NCPA - National Center for Policy Analysis


September 24, 2004

Despite new procedures put in place over the years to control Medicaid overpayments, widespread fraud and abuse of the system by health care providers is still prevalent, according to a new report by the Government Accountability Office (GAO).

Examples include:

  • In California, more than 15 clinical laboratories illegally billed the state for $20 million worth of tests that physicians never requested, and optical store owners defrauded the state of almost $3 million by filing false claims for eyeglass replacements.
  • In Florida, a hospital received about $2.9 million in Medicaid overpayments for services that were miscoded.
  • In Indiana, a pharmaceutical company defrauded the state's Medicaid program of about $2 million by purposely using higher reimbursement codes for prescription drugs.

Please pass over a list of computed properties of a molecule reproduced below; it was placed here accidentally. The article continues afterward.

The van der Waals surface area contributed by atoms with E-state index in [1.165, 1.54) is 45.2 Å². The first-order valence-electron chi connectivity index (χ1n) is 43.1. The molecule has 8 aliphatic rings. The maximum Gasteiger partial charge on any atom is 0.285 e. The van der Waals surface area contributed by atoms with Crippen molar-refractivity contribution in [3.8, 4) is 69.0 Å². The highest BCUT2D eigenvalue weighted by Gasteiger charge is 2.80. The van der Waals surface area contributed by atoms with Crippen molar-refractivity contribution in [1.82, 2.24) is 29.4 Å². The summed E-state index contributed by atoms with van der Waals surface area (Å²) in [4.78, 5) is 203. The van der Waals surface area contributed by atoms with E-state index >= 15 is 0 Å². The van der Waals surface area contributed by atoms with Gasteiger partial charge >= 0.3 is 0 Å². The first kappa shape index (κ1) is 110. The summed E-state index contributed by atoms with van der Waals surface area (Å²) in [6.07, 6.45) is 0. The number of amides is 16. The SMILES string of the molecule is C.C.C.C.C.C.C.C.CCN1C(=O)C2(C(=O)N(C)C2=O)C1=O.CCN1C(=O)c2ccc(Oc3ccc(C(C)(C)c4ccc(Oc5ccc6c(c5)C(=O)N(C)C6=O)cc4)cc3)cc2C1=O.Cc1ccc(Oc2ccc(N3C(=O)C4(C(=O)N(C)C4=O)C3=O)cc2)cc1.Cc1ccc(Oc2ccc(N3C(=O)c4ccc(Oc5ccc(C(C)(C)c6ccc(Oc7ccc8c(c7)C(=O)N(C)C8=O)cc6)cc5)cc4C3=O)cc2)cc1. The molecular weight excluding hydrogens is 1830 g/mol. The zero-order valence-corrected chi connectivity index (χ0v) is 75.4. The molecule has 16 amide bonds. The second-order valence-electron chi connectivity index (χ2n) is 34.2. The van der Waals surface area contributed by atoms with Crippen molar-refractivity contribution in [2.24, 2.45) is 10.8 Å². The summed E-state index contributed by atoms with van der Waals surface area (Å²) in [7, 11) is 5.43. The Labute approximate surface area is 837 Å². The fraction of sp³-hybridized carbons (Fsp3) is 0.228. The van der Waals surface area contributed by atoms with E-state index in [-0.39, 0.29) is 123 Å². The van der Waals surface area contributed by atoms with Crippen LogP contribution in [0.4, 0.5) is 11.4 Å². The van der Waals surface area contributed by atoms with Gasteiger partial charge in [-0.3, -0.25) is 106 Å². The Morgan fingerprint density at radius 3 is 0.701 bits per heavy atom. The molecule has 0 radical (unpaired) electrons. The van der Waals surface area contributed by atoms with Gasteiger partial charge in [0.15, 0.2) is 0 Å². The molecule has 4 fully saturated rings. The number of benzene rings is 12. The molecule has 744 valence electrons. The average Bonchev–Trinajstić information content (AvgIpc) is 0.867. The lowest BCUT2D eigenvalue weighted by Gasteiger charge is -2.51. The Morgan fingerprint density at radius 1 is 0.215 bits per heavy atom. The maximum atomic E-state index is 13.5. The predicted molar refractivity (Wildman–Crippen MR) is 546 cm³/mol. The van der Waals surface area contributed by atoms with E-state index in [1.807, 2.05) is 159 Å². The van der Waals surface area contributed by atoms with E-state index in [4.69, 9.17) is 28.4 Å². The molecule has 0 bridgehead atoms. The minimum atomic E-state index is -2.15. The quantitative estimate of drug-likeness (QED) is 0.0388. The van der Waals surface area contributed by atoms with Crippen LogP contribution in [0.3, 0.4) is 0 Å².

States would like to recover some of the payments. For instance, Abbott Laboratories will pay state Medicaid programs almost $50 million because of fraudulent billing practices.

The varied and substantial cases of Medicaid fraud or abuse that have been uncovered around the country have prompted program integrity units and legislatures in many states to take active roles in prevention and detection efforts, notes the GAO.

In their attempts to limit improper payments, states have pursued a broad range of methods, such as tightened provider enrollment and advanced claims review techniques. Some states report identifying substantial cost savings, and further efforts are likely to generate positive returns on such investments, says the GAO.

Source: Report to the Chairman, Committee on Finance, U.S. Senate, "Medicaid Program Integrity: State and Federal Efforts to Detect and Prevent Improper Payments," Government Accountability Office, July 9, 2004.

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